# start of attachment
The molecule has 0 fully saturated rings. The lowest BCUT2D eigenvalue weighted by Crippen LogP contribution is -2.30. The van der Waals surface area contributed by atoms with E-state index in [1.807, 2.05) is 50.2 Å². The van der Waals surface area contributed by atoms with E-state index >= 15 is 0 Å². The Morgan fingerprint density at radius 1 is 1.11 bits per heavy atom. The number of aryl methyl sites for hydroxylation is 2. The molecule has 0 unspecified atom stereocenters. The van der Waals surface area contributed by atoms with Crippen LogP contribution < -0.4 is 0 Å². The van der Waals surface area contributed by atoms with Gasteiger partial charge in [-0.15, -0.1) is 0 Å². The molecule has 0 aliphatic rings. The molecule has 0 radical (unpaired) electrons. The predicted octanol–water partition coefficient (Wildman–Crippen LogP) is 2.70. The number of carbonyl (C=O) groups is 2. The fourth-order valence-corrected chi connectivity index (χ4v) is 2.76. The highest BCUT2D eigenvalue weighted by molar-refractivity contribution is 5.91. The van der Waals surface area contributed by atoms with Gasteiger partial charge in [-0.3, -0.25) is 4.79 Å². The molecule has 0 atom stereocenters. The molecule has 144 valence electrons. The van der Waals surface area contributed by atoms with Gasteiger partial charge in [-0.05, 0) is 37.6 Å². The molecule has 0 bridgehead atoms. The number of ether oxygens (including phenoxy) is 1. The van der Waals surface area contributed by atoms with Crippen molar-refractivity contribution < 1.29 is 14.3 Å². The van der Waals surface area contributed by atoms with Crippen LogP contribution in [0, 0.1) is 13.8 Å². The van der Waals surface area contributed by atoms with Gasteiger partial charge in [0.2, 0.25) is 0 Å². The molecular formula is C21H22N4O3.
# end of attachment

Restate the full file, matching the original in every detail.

The molecule has 0 fully saturated rings. The lowest BCUT2D eigenvalue weighted by Crippen LogP contribution is -2.30. The van der Waals surface area contributed by atoms with E-state index in [1.807, 2.05) is 50.2 Å². The van der Waals surface area contributed by atoms with E-state index >= 15 is 0 Å². The Morgan fingerprint density at radius 1 is 1.11 bits per heavy atom. The number of aryl methyl sites for hydroxylation is 2. The molecule has 0 unspecified atom stereocenters. The van der Waals surface area contributed by atoms with Crippen LogP contribution < -0.4 is 0 Å². The van der Waals surface area contributed by atoms with Gasteiger partial charge in [-0.15, -0.1) is 0 Å². The molecule has 0 aliphatic rings. The molecule has 0 radical (unpaired) electrons. The predicted octanol–water partition coefficient (Wildman–Crippen LogP) is 2.70. The number of carbonyl (C=O) groups is 2. The fourth-order valence-corrected chi connectivity index (χ4v) is 2.76. The highest BCUT2D eigenvalue weighted by molar-refractivity contribution is 5.91. The van der Waals surface area contributed by atoms with Gasteiger partial charge in [-0.3, -0.25) is 4.79 Å². The molecule has 0 atom stereocenters. The molecule has 144 valence electrons. The van der Waals surface area contributed by atoms with Gasteiger partial charge in [-0.05, 0) is 37.6 Å². The molecule has 0 bridgehead atoms. The number of ether oxygens (including phenoxy) is 1. The van der Waals surface area contributed by atoms with Crippen molar-refractivity contribution < 1.29 is 14.3 Å². The van der Waals surface area contributed by atoms with Crippen LogP contribution in [0, 0.1) is 13.8 Å². The van der Waals surface area contributed by atoms with Gasteiger partial charge in [0.2, 0.25) is 0 Å². The molecular formula is C21H22N4O3.